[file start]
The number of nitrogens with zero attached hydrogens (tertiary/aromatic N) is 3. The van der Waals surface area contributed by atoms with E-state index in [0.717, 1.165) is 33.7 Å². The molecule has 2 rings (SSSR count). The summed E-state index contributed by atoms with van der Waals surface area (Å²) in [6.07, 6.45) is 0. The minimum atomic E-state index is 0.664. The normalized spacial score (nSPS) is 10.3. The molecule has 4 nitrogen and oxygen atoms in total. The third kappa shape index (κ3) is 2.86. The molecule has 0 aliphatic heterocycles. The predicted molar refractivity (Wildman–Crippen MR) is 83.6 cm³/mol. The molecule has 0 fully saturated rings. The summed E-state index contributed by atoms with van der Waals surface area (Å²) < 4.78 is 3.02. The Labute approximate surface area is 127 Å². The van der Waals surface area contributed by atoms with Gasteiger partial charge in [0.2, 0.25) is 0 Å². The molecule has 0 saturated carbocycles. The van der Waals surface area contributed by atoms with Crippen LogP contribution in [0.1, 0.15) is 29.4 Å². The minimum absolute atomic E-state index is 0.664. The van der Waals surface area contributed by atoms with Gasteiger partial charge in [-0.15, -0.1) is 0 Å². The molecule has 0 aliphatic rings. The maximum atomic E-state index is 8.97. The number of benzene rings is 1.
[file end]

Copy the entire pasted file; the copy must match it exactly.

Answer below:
The number of nitrogens with zero attached hydrogens (tertiary/aromatic N) is 3. The van der Waals surface area contributed by atoms with E-state index in [0.717, 1.165) is 33.7 Å². The molecule has 2 rings (SSSR count). The summed E-state index contributed by atoms with van der Waals surface area (Å²) in [6.07, 6.45) is 0. The minimum atomic E-state index is 0.664. The normalized spacial score (nSPS) is 10.3. The molecule has 4 nitrogen and oxygen atoms in total. The third kappa shape index (κ3) is 2.86. The molecule has 0 aliphatic heterocycles. The predicted molar refractivity (Wildman–Crippen MR) is 83.6 cm³/mol. The molecule has 0 fully saturated rings. The summed E-state index contributed by atoms with van der Waals surface area (Å²) < 4.78 is 3.02. The Labute approximate surface area is 127 Å². The van der Waals surface area contributed by atoms with Gasteiger partial charge in [0.2, 0.25) is 0 Å². The molecule has 0 saturated carbocycles. The van der Waals surface area contributed by atoms with Crippen LogP contribution in [0.1, 0.15) is 29.4 Å². The minimum absolute atomic E-state index is 0.664. The van der Waals surface area contributed by atoms with Gasteiger partial charge in [-0.15, -0.1) is 0 Å². The molecule has 0 aliphatic rings. The maximum atomic E-state index is 8.97. The number of benzene rings is 1.